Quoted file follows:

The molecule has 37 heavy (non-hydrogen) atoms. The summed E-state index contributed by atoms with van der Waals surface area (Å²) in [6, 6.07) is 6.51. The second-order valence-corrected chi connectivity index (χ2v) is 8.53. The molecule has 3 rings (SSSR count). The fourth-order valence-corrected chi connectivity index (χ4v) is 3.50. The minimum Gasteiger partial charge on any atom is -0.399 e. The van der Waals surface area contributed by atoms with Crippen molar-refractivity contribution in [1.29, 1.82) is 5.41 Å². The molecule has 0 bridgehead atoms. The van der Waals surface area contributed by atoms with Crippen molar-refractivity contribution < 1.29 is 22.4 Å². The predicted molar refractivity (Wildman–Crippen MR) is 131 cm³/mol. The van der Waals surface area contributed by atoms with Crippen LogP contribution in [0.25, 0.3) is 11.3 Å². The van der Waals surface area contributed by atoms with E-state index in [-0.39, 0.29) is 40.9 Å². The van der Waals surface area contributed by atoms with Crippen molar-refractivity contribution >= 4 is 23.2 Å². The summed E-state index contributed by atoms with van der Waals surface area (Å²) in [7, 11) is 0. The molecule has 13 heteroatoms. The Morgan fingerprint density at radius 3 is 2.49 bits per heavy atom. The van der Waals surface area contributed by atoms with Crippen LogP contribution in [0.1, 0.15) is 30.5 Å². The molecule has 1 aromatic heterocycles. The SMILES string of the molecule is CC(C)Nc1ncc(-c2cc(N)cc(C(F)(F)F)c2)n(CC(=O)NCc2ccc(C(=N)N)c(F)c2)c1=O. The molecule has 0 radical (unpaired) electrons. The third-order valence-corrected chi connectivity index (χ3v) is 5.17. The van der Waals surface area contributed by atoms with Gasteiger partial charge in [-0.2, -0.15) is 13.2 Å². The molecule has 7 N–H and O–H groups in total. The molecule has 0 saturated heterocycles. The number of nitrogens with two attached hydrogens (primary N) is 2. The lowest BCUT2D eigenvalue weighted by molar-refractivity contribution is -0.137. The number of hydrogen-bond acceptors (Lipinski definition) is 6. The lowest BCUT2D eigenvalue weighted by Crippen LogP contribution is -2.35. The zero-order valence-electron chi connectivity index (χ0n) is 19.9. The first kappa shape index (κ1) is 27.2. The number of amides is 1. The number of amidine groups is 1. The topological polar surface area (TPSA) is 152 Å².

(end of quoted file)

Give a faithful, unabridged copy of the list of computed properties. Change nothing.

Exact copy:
The molecule has 37 heavy (non-hydrogen) atoms. The summed E-state index contributed by atoms with van der Waals surface area (Å²) in [6, 6.07) is 6.51. The second-order valence-corrected chi connectivity index (χ2v) is 8.53. The molecule has 3 rings (SSSR count). The fourth-order valence-corrected chi connectivity index (χ4v) is 3.50. The minimum Gasteiger partial charge on any atom is -0.399 e. The van der Waals surface area contributed by atoms with Crippen molar-refractivity contribution in [1.29, 1.82) is 5.41 Å². The molecule has 0 bridgehead atoms. The van der Waals surface area contributed by atoms with Crippen molar-refractivity contribution < 1.29 is 22.4 Å². The predicted molar refractivity (Wildman–Crippen MR) is 131 cm³/mol. The van der Waals surface area contributed by atoms with Crippen LogP contribution in [0.25, 0.3) is 11.3 Å². The van der Waals surface area contributed by atoms with E-state index in [-0.39, 0.29) is 40.9 Å². The van der Waals surface area contributed by atoms with Crippen molar-refractivity contribution >= 4 is 23.2 Å². The summed E-state index contributed by atoms with van der Waals surface area (Å²) in [7, 11) is 0. The molecule has 13 heteroatoms. The Morgan fingerprint density at radius 3 is 2.49 bits per heavy atom. The van der Waals surface area contributed by atoms with Crippen LogP contribution in [0.1, 0.15) is 30.5 Å². The molecule has 1 aromatic heterocycles. The SMILES string of the molecule is CC(C)Nc1ncc(-c2cc(N)cc(C(F)(F)F)c2)n(CC(=O)NCc2ccc(C(=N)N)c(F)c2)c1=O. The molecule has 0 radical (unpaired) electrons. The third-order valence-corrected chi connectivity index (χ3v) is 5.17. The van der Waals surface area contributed by atoms with Gasteiger partial charge in [-0.2, -0.15) is 13.2 Å². The molecule has 7 N–H and O–H groups in total. The molecule has 0 saturated heterocycles. The number of nitrogens with two attached hydrogens (primary N) is 2. The lowest BCUT2D eigenvalue weighted by molar-refractivity contribution is -0.137. The number of hydrogen-bond acceptors (Lipinski definition) is 6. The lowest BCUT2D eigenvalue weighted by Crippen LogP contribution is -2.35. The zero-order valence-electron chi connectivity index (χ0n) is 19.9. The first kappa shape index (κ1) is 27.2. The number of amides is 1. The number of amidine groups is 1. The topological polar surface area (TPSA) is 152 Å².